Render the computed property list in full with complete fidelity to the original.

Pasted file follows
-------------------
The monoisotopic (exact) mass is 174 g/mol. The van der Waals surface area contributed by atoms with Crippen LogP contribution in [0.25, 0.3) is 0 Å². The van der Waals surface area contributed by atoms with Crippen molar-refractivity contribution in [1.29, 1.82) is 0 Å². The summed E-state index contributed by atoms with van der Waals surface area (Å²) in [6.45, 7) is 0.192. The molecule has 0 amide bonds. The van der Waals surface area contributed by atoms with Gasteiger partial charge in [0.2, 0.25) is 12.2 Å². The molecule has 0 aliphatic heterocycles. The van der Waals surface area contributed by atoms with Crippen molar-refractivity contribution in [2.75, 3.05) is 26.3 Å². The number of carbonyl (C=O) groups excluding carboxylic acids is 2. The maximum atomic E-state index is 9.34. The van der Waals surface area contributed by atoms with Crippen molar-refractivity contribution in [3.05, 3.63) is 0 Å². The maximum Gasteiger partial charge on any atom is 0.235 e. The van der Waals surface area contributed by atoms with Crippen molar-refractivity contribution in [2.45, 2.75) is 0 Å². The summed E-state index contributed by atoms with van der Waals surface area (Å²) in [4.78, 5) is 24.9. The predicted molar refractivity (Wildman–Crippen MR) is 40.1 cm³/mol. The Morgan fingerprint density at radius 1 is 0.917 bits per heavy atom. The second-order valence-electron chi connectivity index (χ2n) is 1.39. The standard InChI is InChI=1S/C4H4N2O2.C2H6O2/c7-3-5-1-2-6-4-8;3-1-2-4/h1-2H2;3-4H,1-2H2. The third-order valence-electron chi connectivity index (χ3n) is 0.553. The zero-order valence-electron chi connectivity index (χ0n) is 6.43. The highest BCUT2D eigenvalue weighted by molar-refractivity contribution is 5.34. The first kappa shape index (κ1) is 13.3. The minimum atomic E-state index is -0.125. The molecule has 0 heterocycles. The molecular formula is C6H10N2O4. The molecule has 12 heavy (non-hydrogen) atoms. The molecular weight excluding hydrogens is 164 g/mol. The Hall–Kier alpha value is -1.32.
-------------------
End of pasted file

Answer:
The monoisotopic (exact) mass is 174 g/mol. The van der Waals surface area contributed by atoms with Crippen LogP contribution in [0.25, 0.3) is 0 Å². The van der Waals surface area contributed by atoms with Crippen molar-refractivity contribution in [1.29, 1.82) is 0 Å². The summed E-state index contributed by atoms with van der Waals surface area (Å²) in [6.45, 7) is 0.192. The molecule has 0 amide bonds. The van der Waals surface area contributed by atoms with Gasteiger partial charge in [0.2, 0.25) is 12.2 Å². The molecule has 0 aliphatic heterocycles. The van der Waals surface area contributed by atoms with Crippen molar-refractivity contribution in [2.75, 3.05) is 26.3 Å². The number of carbonyl (C=O) groups excluding carboxylic acids is 2. The maximum atomic E-state index is 9.34. The van der Waals surface area contributed by atoms with Crippen molar-refractivity contribution in [3.05, 3.63) is 0 Å². The maximum Gasteiger partial charge on any atom is 0.235 e. The van der Waals surface area contributed by atoms with Crippen molar-refractivity contribution in [2.45, 2.75) is 0 Å². The summed E-state index contributed by atoms with van der Waals surface area (Å²) in [4.78, 5) is 24.9. The predicted molar refractivity (Wildman–Crippen MR) is 40.1 cm³/mol. The Morgan fingerprint density at radius 1 is 0.917 bits per heavy atom. The second-order valence-electron chi connectivity index (χ2n) is 1.39. The standard InChI is InChI=1S/C4H4N2O2.C2H6O2/c7-3-5-1-2-6-4-8;3-1-2-4/h1-2H2;3-4H,1-2H2. The third-order valence-electron chi connectivity index (χ3n) is 0.553. The zero-order valence-electron chi connectivity index (χ0n) is 6.43. The highest BCUT2D eigenvalue weighted by molar-refractivity contribution is 5.34. The first kappa shape index (κ1) is 13.3. The minimum atomic E-state index is -0.125. The molecule has 0 heterocycles. The molecular formula is C6H10N2O4. The molecule has 12 heavy (non-hydrogen) atoms. The molecular weight excluding hydrogens is 164 g/mol. The Hall–Kier alpha value is -1.32.